Archive for 2013

  • Learning to cultivate mushrooms

    mushroom logToday my youngest son Oli and I spent the day up at School Farm in Dartington learning how to cultivate mushrooms with Adam and Eric of Fungi Futures on their popular Home Grower course.

    The day began with Adam showing us around their growing set up, with a peek into their inoculation room and some of the containers where they evolve the spores. We were then given an introduction to the day outlining what we’d be doing during the event, as well as gaining a deeper understanding all about mushrooms from how they live through to how to cultivate and how to produce, as well as the attendees of the day sharing our motivations for attending the course. I confessed that I wasn’t originally a big fan of the taste of mushrooms but learning to like them much more now, with thanks to being inspired from testing out one of their Grow Kits recently, and that all mushrooms don’t taste the same! There were six of us altogether, all with different interests in growing mushrooms, including Nigel who is a hobby beekeeper and lives in the New Forest, Alison and Paul both from the New Forest too, who enjoy foraging for mushrooms, and Kieron from Bristol who makes wooden planters in his spare time, along with Oli and I.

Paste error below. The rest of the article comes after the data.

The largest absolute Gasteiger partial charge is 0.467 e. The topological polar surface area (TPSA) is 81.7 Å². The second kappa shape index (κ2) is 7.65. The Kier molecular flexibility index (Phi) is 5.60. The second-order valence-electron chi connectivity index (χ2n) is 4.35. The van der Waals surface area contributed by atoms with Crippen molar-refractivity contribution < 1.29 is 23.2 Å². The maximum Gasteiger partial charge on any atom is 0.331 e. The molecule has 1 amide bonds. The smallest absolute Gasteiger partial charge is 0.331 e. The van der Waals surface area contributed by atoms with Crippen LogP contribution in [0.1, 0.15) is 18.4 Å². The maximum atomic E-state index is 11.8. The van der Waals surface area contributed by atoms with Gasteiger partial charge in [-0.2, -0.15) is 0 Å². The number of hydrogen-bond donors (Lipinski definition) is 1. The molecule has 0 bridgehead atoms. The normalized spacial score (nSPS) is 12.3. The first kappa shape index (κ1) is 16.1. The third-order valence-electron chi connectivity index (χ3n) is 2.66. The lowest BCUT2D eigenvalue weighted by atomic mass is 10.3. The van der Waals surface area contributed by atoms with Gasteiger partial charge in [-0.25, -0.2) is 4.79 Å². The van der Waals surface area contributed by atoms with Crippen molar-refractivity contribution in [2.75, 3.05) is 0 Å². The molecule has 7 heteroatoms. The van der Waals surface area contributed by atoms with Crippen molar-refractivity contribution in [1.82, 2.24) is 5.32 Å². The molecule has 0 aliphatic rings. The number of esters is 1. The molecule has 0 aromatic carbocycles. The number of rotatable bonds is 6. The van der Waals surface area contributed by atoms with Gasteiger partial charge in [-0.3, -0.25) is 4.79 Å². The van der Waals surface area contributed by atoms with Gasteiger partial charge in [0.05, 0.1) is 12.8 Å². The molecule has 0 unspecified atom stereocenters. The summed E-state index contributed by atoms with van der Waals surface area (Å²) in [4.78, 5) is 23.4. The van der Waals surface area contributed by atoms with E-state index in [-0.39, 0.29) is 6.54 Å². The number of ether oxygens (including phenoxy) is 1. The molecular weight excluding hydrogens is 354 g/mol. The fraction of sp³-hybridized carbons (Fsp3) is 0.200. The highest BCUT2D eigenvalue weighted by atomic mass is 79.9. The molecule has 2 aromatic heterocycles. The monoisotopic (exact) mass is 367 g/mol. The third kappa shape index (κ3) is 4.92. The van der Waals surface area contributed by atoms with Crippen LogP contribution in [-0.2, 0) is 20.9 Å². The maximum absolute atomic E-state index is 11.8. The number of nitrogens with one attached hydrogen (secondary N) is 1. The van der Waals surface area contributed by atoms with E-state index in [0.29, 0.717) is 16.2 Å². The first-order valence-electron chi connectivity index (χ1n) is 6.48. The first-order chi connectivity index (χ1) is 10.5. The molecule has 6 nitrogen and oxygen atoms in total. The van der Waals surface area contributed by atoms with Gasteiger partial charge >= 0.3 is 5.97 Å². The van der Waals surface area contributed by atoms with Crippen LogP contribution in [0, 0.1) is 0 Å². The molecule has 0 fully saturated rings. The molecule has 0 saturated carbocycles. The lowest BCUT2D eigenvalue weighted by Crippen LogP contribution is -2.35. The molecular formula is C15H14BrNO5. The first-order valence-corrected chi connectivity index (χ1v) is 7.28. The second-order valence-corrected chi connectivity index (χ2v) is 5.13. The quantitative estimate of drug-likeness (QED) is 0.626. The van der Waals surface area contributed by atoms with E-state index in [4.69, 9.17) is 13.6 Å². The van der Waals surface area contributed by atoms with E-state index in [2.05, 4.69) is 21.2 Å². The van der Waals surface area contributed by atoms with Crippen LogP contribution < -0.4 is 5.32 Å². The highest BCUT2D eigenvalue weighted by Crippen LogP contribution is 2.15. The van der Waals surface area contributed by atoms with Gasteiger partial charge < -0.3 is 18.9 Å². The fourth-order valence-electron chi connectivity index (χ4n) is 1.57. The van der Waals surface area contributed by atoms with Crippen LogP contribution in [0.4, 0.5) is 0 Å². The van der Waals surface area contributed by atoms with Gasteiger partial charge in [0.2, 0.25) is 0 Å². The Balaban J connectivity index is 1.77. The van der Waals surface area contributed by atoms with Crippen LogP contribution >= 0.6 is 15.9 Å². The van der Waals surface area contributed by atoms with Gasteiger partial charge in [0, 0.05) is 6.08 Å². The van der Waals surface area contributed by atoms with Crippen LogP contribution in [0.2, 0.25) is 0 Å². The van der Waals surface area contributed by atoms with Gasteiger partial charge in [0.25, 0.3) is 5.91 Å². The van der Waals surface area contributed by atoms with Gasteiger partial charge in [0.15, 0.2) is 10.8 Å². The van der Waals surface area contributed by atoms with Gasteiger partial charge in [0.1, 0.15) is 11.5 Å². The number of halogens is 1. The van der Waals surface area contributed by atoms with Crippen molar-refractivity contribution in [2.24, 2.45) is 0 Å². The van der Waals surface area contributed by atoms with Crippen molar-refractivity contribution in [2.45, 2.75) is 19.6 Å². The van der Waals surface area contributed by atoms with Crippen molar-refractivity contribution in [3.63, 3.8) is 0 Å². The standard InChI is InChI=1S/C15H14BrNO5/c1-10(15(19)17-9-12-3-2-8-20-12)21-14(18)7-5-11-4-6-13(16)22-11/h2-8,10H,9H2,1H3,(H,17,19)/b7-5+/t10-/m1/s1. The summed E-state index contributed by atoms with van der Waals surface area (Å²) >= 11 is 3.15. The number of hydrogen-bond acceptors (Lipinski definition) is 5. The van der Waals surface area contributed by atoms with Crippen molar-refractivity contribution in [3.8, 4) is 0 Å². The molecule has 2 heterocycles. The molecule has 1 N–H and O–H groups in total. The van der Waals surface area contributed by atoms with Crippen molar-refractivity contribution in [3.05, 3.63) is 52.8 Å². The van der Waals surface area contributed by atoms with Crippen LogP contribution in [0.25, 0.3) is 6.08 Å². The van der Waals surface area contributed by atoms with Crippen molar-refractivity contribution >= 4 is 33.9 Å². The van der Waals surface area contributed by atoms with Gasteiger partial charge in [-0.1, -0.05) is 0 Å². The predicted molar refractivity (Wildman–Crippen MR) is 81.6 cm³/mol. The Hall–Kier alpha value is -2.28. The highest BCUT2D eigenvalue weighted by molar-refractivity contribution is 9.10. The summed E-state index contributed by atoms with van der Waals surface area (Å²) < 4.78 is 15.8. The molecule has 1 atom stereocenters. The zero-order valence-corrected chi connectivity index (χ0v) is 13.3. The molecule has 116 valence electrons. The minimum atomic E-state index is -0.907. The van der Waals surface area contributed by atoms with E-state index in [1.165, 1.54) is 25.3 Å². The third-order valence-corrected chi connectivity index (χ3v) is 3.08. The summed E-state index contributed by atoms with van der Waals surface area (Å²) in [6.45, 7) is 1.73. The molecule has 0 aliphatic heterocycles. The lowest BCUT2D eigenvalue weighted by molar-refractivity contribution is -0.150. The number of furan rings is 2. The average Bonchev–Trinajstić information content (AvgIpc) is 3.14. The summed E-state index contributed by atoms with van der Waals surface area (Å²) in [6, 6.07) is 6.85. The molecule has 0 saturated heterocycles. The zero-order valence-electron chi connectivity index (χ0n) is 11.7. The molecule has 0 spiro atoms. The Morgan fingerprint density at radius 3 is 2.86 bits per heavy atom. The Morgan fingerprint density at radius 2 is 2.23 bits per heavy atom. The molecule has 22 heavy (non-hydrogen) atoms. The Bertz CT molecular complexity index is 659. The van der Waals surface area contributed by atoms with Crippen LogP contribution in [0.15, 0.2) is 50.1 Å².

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  • No dig beds

    • Manure added

    • Mulching the paths

    • No dig beds

    After what felt like a long time clearing the space for the new no dig beds on the allotment, I’m pleased (and so is my back!) that two of the beds are now fully made. My main veg ‘patch’ consists of one big rectangle, and within will contain four 8ft by 4ft beds, with 1ft paths around the edge and 2ft paths across the middle cross sections.
    Ideally this preparation would have been completed during autumn or winter or at latest early spring, but alas, I only got the allotment in February, and progress was rather slow initially due to the weather. But with the recent spell of bright and sunny weather, it enabled me to speed up the process more. The full area is now cleared of turf, and (hopefully!) most of the dock, dandelion and creeping buttercup dug out and masses of stone and rubble are now removed too. Much of the area had to be double dug, something of which I’m not planning to repeat in the future, as aiming to explore Charles Dowdings’ approach with No Dig growing for the vegetable beds.

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